The Cable

Rex Tillerson (Finally) Goes On the Record

A rare on-the-record interview gives a glimpse into the mind of America’s quietest diplomat-in-chief.


Being America’s top diplomat means constantly being in the limelight, the nominal face of U.S. foreign policy around the globe. Some, like Hillary Clinton and John Kerry, embrace that side of things to excess, reveling in photo ops, glitzy press conferences, town halls, and interviews all over the the world.

But Secretary of State Rex Tillerson, unlike his boss Donald Trump or his Pentagon counterpart James Mattis, has largely shied away from the spotlight and back-and-forths with reporters — until now.

At the end of an eight day trip, Tillerson gave two State Department press pool reporters a rare 10-minute interview Thursday evening in which he talked about the Gulf crisis, the difficulties of his new job, and the jarring culture of shock of going from chief executive of an oil giant to diplomat-in-chief.

Qatar’s diplomatic showdown with its Gulf neighbors, which started in June, has ground down into an impasse. Tillerson, who traipsed through the Gulf this week to try to nudge the ball forward, was light on specifics wins he gained. “We tabled some documents with both sides while we were here which lays out some ways that we might move this forward,” he said.

For a quiet and behind-the-scenes secretary, the Gulf crisis is where he’s made the biggest splash in his first few months in office, talking almost daily to the Saudis, Emiratis, Bahrainis or Egyptians on the one side, Qataris on the other, and Kuwaitis in the middle; they’re leading mediation efforts. Tillerson’s been reticent to get out in front and lead mediation efforts; the administration appears to view this dispute as a Gulf “family matter.” Some critics say that, in large part, is why the Kuwaiti-led talks have stalled.

Tillerson conceded his trip didn’t resolve the crisis, but insisted the intangibles still count for a lot. “In my view there’s a changed sense of willingness to at least be open to talking to one another and that was not the case before I came,” he said.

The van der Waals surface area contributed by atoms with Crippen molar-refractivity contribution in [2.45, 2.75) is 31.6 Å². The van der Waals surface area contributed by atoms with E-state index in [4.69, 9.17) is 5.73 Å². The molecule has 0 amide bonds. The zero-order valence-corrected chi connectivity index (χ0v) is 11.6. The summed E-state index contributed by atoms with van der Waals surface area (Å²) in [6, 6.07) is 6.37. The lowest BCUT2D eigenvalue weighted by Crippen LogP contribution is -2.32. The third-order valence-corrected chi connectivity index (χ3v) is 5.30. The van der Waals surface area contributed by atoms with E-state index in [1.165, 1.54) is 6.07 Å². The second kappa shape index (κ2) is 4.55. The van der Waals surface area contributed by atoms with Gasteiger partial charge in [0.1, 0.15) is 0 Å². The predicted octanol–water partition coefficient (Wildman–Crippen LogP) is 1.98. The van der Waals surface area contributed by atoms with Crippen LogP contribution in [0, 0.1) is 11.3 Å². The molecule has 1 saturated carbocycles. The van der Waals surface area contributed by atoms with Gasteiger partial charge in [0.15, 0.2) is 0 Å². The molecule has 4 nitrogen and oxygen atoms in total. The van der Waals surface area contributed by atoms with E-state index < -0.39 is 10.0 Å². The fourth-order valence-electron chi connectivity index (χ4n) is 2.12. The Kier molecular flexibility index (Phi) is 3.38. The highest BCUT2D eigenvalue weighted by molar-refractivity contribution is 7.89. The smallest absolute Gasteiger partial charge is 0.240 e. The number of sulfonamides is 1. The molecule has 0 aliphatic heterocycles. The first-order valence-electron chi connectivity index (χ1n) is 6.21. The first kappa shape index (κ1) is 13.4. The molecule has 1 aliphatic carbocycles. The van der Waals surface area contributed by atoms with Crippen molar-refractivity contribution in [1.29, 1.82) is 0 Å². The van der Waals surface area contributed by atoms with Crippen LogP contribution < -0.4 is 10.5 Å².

Then he mused on his new job. In an unusually candid moment, he admitted how difficult it was to navigate the dense thicket of bureaucracy in Foggy Bottom. “It is a lot different than being CEO of Exxon because I was the ultimate decision-maker. That always makes life easier,” he said.

The massive, unwieldy U.S. foreign policy making machine is a far-cry from Exxon — a company simultaneously shrouded in secrecy but legendary in the energy industry for its hyper-efficiency and centralized hierarchy. “Those are not the characteristics of the United States government,” Tillerson said. “And I don’t stay that as a criticism, it’s just an observation of fact, it’s largely not a highly disciplined organization, decision-making is fragmented and sometimes people don’t want to take decisions, coordination is difficult through the interagency — has been for every administration,” he said.

“And you know in all honestly we have a president that doesn’t come from the political world either,” he said. Beyond Trump’s mercurial viewpoints and penchant for lobbing diplomatic bombshells out through Twitter, his administration has yet to fill key senior posts at the State Department. Career diplomats quietly lament this has kneecapped the day-to-day slog of U.S. foreign policymaking.

Tillerson’s thrown his own curveballs at the Department, pushing to slash its budget and overhaul its structure. It’s something many lawmakers and veteran diplomats say is long overdue. But his deliberative, behind-the-scenes approach, coupled with the glaring lack of senior lieutenants and Trump’s overall rejection of seven-odd decades of American engagement with the world, seems to have left the rank-and-file at State unmoored and disenchanted, as recent employee surveys show.

Lawmakers, even a small handful of Republicans, have sharply rebuked Tillerson.

“I’m tired, I’m tired, been a long trip, I bet you all are tired too,” Tillerson told the two reporters as he returned from his spate of shuttle diplomacy in the Gulf.

Still, he said his time as Exxon CEO prepared him well for running State. “In my old life, I spent a lot of time around the political world because I had to deal with governments all over the world so I’m quite, I’m quite comfortable in these settings,” he said.

“Engagement with the rest of the world is actually very easy for me.”

Photo credit: Adrian Dennis-WPA Pool/Getty Images

Robbie Gramer is a diplomacy and national security reporter at Foreign Policy. Twitter: @RobbieGramer

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